Enforce Self-Onboarding Guide

Guide for onboarding your sending domain in Valimail Enforce

Updated over a week ago
Enforce Self-Onboarding Guide

This guide is intended for users interested in getting their own domains to DMARC enforcement using the Valimail Enforce platform.


Historically, implementing DMARC (Domain-based Message Authentication, Reporting & Conformance) has proven to be a challenging undertaking. Fortunately, Valimail Enforce simplifies the process. This article outlines the onboarding steps to achieve success: to have all legitimate emails going out from your organization’s domain(s) properly authenticating and sending with DMARC alignment.

This article provides step-by-step guidance on getting to DMARC enforcement including:

  • Recommended DNS record changes

  • Configuring authorized third-party senders and internal systems

  • Addressing problematic services

  • DKIM enablement

  • Custom domain configuration for systems such as Google Apps/Salesforce/Zendesk

  • Setting a DMARC policy to p=quarantine or p=reject

To get started, it is important to appoint a project leader to oversee the onboarding. This person is not only responsible for supervising the technical aspects of the process, but for championing the new solution and keeping employees informed of the changes. You may have onboarding partners who will handle their assigned deliverables, but you cannot expect them to take responsibility for all requirements and timelines. Having a designated resource will increase the onboarding project’s success and help move things along.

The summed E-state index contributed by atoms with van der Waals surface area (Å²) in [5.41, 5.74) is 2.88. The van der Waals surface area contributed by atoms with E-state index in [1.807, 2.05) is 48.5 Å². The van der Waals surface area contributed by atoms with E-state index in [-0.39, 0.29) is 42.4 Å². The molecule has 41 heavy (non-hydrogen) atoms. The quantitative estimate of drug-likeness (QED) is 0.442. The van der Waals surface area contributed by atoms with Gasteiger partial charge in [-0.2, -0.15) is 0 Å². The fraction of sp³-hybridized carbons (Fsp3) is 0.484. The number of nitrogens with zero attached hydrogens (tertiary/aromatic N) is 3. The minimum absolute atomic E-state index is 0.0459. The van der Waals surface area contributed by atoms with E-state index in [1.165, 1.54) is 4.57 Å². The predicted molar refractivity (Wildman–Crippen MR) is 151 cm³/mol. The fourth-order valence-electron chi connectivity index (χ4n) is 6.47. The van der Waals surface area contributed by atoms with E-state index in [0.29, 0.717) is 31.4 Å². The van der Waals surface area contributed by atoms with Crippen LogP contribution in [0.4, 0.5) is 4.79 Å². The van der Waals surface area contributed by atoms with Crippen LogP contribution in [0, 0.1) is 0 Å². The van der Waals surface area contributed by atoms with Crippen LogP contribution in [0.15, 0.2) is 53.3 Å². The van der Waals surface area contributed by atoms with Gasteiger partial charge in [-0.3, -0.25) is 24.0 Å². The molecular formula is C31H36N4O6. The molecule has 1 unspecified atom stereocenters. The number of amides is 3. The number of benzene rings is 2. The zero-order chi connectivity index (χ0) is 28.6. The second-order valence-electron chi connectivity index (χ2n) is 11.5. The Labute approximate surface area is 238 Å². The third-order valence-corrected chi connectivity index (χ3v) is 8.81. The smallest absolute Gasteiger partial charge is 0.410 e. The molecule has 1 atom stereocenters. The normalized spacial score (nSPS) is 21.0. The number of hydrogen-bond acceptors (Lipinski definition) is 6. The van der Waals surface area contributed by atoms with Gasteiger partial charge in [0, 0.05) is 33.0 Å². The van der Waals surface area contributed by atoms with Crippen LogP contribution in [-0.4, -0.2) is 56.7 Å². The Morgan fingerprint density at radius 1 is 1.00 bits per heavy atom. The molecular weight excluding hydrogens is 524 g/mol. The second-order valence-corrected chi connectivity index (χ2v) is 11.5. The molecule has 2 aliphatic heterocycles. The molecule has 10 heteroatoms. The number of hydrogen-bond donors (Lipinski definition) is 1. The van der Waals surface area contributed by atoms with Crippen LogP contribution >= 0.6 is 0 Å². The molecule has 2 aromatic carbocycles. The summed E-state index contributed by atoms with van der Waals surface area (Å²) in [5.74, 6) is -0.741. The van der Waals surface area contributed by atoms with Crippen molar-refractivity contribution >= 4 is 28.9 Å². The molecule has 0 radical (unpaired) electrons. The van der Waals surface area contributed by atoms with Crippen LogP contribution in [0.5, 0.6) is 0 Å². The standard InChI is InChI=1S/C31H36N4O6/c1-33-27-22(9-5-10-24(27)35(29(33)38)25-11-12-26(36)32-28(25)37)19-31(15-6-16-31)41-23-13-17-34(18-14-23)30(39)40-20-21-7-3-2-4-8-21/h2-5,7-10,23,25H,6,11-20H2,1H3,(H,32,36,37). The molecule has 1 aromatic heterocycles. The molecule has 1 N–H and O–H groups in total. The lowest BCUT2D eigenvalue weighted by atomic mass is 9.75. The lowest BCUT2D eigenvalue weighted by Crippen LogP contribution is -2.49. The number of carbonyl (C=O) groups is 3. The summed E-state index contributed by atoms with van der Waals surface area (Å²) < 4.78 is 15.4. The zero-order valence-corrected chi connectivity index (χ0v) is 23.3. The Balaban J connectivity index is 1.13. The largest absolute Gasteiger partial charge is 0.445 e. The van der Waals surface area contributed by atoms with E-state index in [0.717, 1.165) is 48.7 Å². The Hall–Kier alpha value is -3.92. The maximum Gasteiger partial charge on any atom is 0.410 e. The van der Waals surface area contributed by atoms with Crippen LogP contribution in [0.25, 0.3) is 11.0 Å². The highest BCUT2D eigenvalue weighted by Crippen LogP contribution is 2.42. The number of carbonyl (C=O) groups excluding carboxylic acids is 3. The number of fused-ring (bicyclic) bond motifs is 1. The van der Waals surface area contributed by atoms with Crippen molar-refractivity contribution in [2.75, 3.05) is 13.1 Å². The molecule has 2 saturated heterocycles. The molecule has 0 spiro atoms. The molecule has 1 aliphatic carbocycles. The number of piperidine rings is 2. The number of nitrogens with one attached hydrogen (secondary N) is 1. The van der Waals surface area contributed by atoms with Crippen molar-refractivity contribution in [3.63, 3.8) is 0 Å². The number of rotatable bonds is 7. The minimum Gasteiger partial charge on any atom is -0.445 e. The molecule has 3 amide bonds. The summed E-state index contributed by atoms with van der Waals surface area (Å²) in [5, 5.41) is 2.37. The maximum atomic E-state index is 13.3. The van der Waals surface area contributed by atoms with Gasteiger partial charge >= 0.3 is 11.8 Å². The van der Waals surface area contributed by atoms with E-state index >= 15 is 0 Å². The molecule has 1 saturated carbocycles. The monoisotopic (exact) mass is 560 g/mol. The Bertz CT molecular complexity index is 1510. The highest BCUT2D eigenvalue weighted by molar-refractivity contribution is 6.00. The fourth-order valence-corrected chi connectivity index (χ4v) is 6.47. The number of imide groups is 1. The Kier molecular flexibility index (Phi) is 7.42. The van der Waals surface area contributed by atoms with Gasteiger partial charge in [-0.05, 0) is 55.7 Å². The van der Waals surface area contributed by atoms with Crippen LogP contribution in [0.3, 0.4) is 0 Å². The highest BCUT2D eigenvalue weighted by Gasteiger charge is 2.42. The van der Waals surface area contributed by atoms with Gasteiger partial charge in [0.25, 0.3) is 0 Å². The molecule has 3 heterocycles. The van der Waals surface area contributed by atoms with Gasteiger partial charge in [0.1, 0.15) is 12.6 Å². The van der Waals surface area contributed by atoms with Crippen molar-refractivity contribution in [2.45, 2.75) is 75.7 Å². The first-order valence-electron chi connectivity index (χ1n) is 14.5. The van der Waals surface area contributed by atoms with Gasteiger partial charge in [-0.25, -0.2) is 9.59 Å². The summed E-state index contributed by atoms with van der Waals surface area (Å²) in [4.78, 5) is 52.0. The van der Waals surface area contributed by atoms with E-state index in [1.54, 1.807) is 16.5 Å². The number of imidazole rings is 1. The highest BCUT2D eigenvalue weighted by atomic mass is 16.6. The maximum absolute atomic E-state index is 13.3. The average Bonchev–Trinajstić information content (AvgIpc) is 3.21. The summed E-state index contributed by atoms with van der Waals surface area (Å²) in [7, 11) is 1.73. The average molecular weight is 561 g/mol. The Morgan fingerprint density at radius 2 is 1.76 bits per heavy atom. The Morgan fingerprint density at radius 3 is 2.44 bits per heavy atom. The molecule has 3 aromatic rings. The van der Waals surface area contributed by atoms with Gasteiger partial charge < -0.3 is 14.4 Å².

Depending on the size and complexity of your organization, additional internal partners or project team members may come from some of the following areas:

  • Information Technology

  • Information Security

  • Networking Team

  • Messaging Team

  • Development and Operations

  • Business Operations

  • Corporate Communications Team

  • Office of Organizational Change Management

Enforce Overview

Business email compromise (BEC) attacks exploit the fact that virtually every organization relies on email to conduct business.

Since domain spoofing is used in so many BEC attacks, the best way to protect your organization is to secure your email domains by implementing DMARC, and thus, allowing your organization to control who is using its email domains.

Valimail Enforce makes it easier to implement DMARC by bringing all the necessary tools together in one place. DMARC aggregate reports are processed and presented in an easy to understand manner and Valimail’s world-class sender identification process ensures that nothing is overlooked.

Additionally, by hosting your DMARC, SPF, and DKIM records within Enforce, you will be able to manage your domains’ DMARC related activities from a single application, minimizing the need to perform DNS changes.

Benefits of using Valimail Enforce include:

  • Gaining visibility into email traffic through DMARC reporting

  • Identifying shadow IT

  • Blocking spoofing attempts

  • Ensuring only authorized email traffic is allowed to send as your organization’s domains

Step 1: Account setup

Adding domains

Once an Enforce account is created, the next step is adding the domains that you wish to manage into the platform. This can be done by navigating to the “Domains” tab and then clicking the “Add a Domain” button.

Adding users

Adding new users to your Enforce account can be done from the “Account Settings” menu, under the “Users” tab.